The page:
Well, I figured, a snack couldn’t hurt.


We had been at camp just shy of 24 hours. I had hoped that after our adventure at sea, things would settle down and we could relax a little but it was not to be. Two nights before I left for Hawaii, Sheryl had called to tell me about the camp. “You don’t have to come,” she assured me in her southern lilt. “It’s fine if you want to hang out at the apartment. Mark will be at work.”

Mark was in the Army and his and Sheryl’s apartment was located on a military base. It would have been easy for me to take a bus downtown to shop or site see. But I felt a bit uncomfortable staying behind so I told her it was no problem, I would tag along.

The morning after the disastrous sailing trip, I had second thoughts.

“I’m not so sure this is a good idea,” I told Sheryl at breakfast.

“What’s not a good idea?”

“Going to camp with you. I’m still feeling really jet lagged. It might be better for me to stay here, after all.”

Sheryl nearly spit out her coffee. “No! I don’t want you staying here. Mark will be working. He’ll be busy.”

“But you suggested I stay here when we first talked about this. It’s not like he’ll have to entertain me. I can do stuff on my own.”

“I said ‘no.’ You’re not getting out of this.” Sheryl stood and took her coffee cup to the sink. “You’d better get ready. We have to meet the kids at the school in forty five minutes. Remember to put your cup in the dishwasher.”


It wasn’t long before I saw that Sheryl’s teaching skills were not, shall we say, on the subtle side. For reasons I didn’t understand, yelling was her foremost method of communication with her special ed students.

“Yeah, that’s her style,” said Sandy, a fellow teacher. “I guess it works for her,” she shrugged.

I guessed it must though I couldn’t imagine how. Every few minutes it was “Get over HERE,” “Go over THERE, and “I am not going to say this AGAIN,’” but it wasn’t long, of course, before she was saying it AGAIN.

After two days of this, I was beat. Once they got the kids to sleep, Sheryl and her teacher buddies would sit on the beach and gab but all I felt like doing was going to bed. Of course, that didn’t mean I would be able to get any genuine rest. On our first night Imetal framed bunk beds for Hawaii story quickly discovered that the children and adults would be snoozing together on a series of bunk beds in two sleeping quarters—one for the girls, the other for the boys. Each bed had a dull  gray metal frame that came equipped with a mattress about as thick as a matchbook cover. Who were the previous campers, I wondered. Monks wearing hair shirts?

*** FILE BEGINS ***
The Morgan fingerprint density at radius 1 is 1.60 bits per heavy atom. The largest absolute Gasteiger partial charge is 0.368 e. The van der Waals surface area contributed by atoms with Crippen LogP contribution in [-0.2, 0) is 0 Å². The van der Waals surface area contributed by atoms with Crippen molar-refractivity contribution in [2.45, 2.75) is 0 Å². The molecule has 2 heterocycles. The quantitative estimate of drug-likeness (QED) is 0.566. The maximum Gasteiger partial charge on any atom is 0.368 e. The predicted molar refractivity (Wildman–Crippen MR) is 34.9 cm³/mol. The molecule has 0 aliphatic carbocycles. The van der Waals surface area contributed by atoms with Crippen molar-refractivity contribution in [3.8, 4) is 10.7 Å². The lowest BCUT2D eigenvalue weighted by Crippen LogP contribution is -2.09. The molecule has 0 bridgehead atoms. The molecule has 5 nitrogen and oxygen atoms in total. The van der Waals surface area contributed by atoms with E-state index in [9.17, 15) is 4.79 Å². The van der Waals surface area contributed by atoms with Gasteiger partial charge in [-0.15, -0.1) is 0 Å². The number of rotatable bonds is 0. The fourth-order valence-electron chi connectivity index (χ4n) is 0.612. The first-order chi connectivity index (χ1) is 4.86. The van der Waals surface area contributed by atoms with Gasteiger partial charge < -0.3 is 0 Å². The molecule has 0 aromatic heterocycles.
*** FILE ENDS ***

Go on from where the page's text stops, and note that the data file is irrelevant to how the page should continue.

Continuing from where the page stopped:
The first night passed without much incident except for the usual, “I need to go to the bathroom,” requests from kids who had gulped too much apple juice at dinner. But the second night wasn’t quite so serene.

“He’s touching me, he’s touching me! He’s touching my woo-woo!”

Woo woo? Wha? It was 2:30 in the morning. I was trying to process what a “woo woo” was when  someone switched on the overhead lights and Sheryl’s vocal chords swung into action.

“What the HELL is going on?”

“It’s just Rodney,” said Sandy. “He’s having a nightmare.”

Well, that made two of us. Mine was called My Hawaiian Vacation.

I sat up and squinted. Turns out Rodney was the kid with the red bathing trunks and neon green flip-flops. Sheryl, his favorite teacher, stood over him.

“Nobody’s touching your woo woo, Rodney. Nobody!  Turn over and go back to sleep. Right NOW!”

And with those soothing words of comfort, Sheryl flipped off the lights.


On the third and final day of camp, we took the kids on a field trip to the Nu’uanu Pali Lookout.  The site is known not just for its views of the Ko’olau Mountain Range but for its extreme trade winds. We actually had to lean into the winds in order to stay upright. Some of the kids thought this was a ton of fun. Others, however, were less enthusiastic.

I don’t like this! I’m scared,” little Wanda cried, leading the revolt. “I want my mommy! I wanna go home!”

Pretty soon most of the kids were crying. “Let’s walk down to the next—” Sheryl hollered but the wind had taken over, making it impossible to hear. Of course, this did not deter Sheryl in the least as she continued to yell soundlessly until we made it to a calmer overlook.

Catching my breath, I took in the scene. The cliffs had an eerie, menacing characteristic. I asked Sandy if she felt the same way.

“Yeah, they’re hard to take.” she said. “A 19th century Hawaiian king forced his enemies to march to the top. When they got there he told them, ‘You have a choice. We can push you. Or you can jump.’ Nice guy, huh?”

I wanna go home! Right NOW,” Wanda wailed.


The next morning Wanda got her wish and we boarded a bus and headed back to Honolulu. The grownups had spent the previous evening throwing themselves a “farewell”  party. Giant bowls of chips, dips (macadamia & cream cheese dip—who knew?), and 2-liter bottles of soda were spread out over the dining hall table. Sheryl continued to pretty much ignore me so I had snuck away in order to get to sleep early.

“What happened to you last night?” Sheryl asked once we were settled on the bus.

“I was tired so I went to bed.”

“Well, you didn’t have to be so antisocial. I hope you’re not going to be like that during the rest of the trip.”

End of Part Two.